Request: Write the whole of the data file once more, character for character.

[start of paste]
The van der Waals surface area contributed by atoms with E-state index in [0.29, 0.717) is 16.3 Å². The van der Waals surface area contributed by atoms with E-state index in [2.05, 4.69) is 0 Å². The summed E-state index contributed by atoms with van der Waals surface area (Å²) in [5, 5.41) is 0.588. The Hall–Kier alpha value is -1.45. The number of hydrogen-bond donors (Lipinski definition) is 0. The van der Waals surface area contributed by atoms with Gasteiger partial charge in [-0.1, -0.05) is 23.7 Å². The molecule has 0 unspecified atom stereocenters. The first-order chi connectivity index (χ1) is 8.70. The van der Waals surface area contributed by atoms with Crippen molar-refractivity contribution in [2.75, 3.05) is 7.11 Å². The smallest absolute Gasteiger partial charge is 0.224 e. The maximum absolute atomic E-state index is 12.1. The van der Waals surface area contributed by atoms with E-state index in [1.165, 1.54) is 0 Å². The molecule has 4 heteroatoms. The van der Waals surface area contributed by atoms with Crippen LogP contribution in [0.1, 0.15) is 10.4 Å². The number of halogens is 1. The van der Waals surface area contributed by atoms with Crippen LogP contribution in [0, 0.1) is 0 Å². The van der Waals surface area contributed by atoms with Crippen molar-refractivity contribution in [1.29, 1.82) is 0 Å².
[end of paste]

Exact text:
The van der Waals surface area contributed by atoms with E-state index in [0.29, 0.717) is 16.3 Å². The van der Waals surface area contributed by atoms with E-state index in [2.05, 4.69) is 0 Å². The summed E-state index contributed by atoms with van der Waals surface area (Å²) in [5, 5.41) is 0.588. The Hall–Kier alpha value is -1.45. The number of hydrogen-bond donors (Lipinski definition) is 0. The van der Waals surface area contributed by atoms with Gasteiger partial charge in [-0.1, -0.05) is 23.7 Å². The molecule has 0 unspecified atom stereocenters. The first-order chi connectivity index (χ1) is 8.70. The van der Waals surface area contributed by atoms with Crippen molar-refractivity contribution in [2.75, 3.05) is 7.11 Å². The smallest absolute Gasteiger partial charge is 0.224 e. The maximum absolute atomic E-state index is 12.1. The van der Waals surface area contributed by atoms with E-state index in [1.165, 1.54) is 0 Å². The molecule has 4 heteroatoms. The van der Waals surface area contributed by atoms with Crippen LogP contribution in [0.1, 0.15) is 10.4 Å². The number of halogens is 1. The van der Waals surface area contributed by atoms with Crippen LogP contribution in [0, 0.1) is 0 Å². The van der Waals surface area contributed by atoms with Crippen molar-refractivity contribution in [1.29, 1.82) is 0 Å².